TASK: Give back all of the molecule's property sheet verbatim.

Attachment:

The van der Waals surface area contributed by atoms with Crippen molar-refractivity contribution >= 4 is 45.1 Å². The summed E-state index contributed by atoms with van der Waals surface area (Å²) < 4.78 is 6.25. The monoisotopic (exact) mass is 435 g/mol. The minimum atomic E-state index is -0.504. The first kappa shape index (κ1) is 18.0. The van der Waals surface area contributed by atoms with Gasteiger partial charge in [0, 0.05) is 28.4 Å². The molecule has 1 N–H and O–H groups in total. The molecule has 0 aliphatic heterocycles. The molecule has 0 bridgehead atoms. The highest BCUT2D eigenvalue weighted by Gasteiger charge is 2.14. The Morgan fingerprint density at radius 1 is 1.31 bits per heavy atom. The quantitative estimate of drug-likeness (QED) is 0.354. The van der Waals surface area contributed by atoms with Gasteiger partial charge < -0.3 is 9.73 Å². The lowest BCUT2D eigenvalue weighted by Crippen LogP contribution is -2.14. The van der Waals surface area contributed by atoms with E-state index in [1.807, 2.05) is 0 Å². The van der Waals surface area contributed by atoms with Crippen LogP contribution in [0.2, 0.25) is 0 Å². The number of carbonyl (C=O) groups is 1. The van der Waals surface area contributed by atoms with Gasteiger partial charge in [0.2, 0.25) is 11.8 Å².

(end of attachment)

The van der Waals surface area contributed by atoms with Crippen molar-refractivity contribution >= 4 is 45.1 Å². The summed E-state index contributed by atoms with van der Waals surface area (Å²) < 4.78 is 6.25. The monoisotopic (exact) mass is 435 g/mol. The minimum atomic E-state index is -0.504. The first kappa shape index (κ1) is 18.0. The van der Waals surface area contributed by atoms with Gasteiger partial charge in [0, 0.05) is 28.4 Å². The molecule has 1 N–H and O–H groups in total. The molecule has 0 aliphatic heterocycles. The molecule has 0 bridgehead atoms. The highest BCUT2D eigenvalue weighted by Gasteiger charge is 2.14. The Morgan fingerprint density at radius 1 is 1.31 bits per heavy atom. The quantitative estimate of drug-likeness (QED) is 0.354. The van der Waals surface area contributed by atoms with Gasteiger partial charge < -0.3 is 9.73 Å². The lowest BCUT2D eigenvalue weighted by Crippen LogP contribution is -2.14. The van der Waals surface area contributed by atoms with E-state index in [1.807, 2.05) is 0 Å². The van der Waals surface area contributed by atoms with Crippen LogP contribution in [0.2, 0.25) is 0 Å². The number of carbonyl (C=O) groups is 1. The van der Waals surface area contributed by atoms with Gasteiger partial charge in [0.2, 0.25) is 11.8 Å².